Recover lost, damaged, or deleted files with free Recuva

Before you spend a small fortune on data-recovery services, try this free Windows utility. It can work magic on seemingly unrecoverable files.

Rick Broida Senior Editor
Rick Broida is the author of numerous books and thousands of reviews, features and blog posts. He writes CNET's popular Cheapskate blog and co-hosts Protocol 1: A Travelers Podcast (about the TV show Travelers). He lives in Michigan, where he previously owned two escape rooms (chronicled in the ebook "I Was a Middle-Aged Zombie").
Rick Broida
2 min read
Freeware utility Recuva can work minor miracles on data you thought was gone for good.
Freeware utility Recuva can work minor miracles on data you thought was gone for good. Piriform

The other day my awesome cousin Rachel and her equally awesome boyfriend Marc related an all-too-common tale of woe: several years' worth of home movies recorded on their hard-disk camcorder had suddenly and inexplicably disappeared. The sad part? They'd never taken the time to offload the videos from the camcorder to a PC.

If you've ever lost personal data--photos, documents, or whatever--you know how devastating this can be. (And take it from me: this is not the moment to say, "You should have made a backup!" You can't kick a person harder than he's kicking himself.)

Marc had priced local data-recovery services, and the numbers weren't exactly budget-friendly. Indeed, these kinds of services often start at around $200.

"Bring me the camcorder," I told them, "and I'll see what I can do." About an hour later, I'd managed to recover 123 deleted movies--not everything, but a lot of what was missing. Yay!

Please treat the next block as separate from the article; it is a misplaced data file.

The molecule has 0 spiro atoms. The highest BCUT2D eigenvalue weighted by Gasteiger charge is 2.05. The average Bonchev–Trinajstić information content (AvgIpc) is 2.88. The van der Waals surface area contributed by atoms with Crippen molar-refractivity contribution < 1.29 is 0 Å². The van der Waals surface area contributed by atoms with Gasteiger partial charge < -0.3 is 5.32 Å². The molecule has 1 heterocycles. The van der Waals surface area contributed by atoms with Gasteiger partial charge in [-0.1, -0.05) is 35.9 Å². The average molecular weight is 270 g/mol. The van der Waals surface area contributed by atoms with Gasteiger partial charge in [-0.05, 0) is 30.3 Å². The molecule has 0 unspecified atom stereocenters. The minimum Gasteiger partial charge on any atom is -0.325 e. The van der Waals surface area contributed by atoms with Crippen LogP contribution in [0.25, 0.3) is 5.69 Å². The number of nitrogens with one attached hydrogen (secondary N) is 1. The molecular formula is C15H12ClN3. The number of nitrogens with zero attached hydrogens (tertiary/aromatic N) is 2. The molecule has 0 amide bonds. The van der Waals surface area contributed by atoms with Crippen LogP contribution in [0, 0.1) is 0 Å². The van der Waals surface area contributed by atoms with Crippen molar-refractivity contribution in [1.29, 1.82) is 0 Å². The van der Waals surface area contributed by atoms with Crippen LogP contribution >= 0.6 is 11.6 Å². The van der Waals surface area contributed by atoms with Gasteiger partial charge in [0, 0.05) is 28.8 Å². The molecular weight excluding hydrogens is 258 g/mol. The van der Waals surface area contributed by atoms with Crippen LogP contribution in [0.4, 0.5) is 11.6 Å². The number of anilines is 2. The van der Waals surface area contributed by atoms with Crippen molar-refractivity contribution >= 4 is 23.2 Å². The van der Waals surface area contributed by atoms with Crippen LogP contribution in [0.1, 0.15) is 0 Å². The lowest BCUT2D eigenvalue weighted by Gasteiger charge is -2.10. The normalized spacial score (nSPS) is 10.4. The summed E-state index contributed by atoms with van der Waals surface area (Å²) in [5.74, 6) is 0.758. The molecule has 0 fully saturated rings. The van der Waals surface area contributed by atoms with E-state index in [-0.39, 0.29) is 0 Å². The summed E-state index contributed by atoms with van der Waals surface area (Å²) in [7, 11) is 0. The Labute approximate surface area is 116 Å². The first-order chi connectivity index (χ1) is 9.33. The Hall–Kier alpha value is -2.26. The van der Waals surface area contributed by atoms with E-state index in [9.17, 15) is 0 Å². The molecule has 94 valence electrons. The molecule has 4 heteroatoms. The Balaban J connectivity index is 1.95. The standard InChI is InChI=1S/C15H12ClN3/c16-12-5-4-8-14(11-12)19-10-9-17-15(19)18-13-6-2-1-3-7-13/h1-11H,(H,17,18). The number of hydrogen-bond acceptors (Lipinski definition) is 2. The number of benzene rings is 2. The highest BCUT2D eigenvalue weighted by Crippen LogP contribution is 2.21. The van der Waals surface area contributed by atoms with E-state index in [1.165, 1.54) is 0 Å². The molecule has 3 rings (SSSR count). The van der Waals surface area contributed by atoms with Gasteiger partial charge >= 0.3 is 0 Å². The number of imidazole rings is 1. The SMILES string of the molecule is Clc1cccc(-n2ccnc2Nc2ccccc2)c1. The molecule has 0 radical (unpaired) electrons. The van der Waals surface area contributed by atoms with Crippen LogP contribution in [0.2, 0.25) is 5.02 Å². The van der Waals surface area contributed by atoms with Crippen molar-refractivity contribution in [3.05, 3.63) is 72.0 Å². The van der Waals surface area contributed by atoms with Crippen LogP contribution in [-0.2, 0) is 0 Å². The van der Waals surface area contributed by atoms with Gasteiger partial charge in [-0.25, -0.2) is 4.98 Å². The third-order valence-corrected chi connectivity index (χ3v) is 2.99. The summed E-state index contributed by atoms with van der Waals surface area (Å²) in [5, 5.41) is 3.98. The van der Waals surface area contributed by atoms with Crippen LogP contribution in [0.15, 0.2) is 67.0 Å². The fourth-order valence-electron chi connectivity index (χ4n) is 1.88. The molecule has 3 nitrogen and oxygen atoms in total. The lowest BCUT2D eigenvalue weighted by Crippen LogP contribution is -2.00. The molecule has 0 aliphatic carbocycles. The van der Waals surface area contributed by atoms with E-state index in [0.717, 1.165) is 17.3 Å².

I'm no magician (but don't tell them that); I merely know the right tools for the right job. In this case, it was Piriform's free Recuva utility for Windows (download), which was created expressly to "recuva" (get it?) lost, deleted, and/or damaged files. I simply connected the camcorder to my PC (where it appeared as a removable hard drive), ran Recuva, and pointed it at the drive.

Interestingly, the program tagged roughly half the discovered files as "unrecoverable"--but then somehow recovered them anyway. It's the software equivalent of under-promising and over-delivering. (Your mileage will almost certainly vary.)

The key to success with this or any other data-recovery solution is to immediately stop using whatever media contains the missing data--memory card, hard drive, flash drive, or smartphone. That's because any additional write activity can more permanently erase or damage the files you're trying to recover.

Recuva is compatible with Windows XP and later. It's one of those freebie gems everyone should keep on hand in case of emergency. (There's also a portable version you can keep on your flash drive, phone, or whatever for anytime, anywhere use--no installation required.) Here's hoping you never need it! (But, for heaven's sake, make backups, people!)

Bonus deal: Game time! Direct2Drive has the puzzle-platform adventure Braid (Windows) for just $1.99. This "indie" game is breathtakingly beautiful (for the eyes and ears alike) and deceptively difficult. Consider your brain warned. But for $2, there's no better game deal on the planet.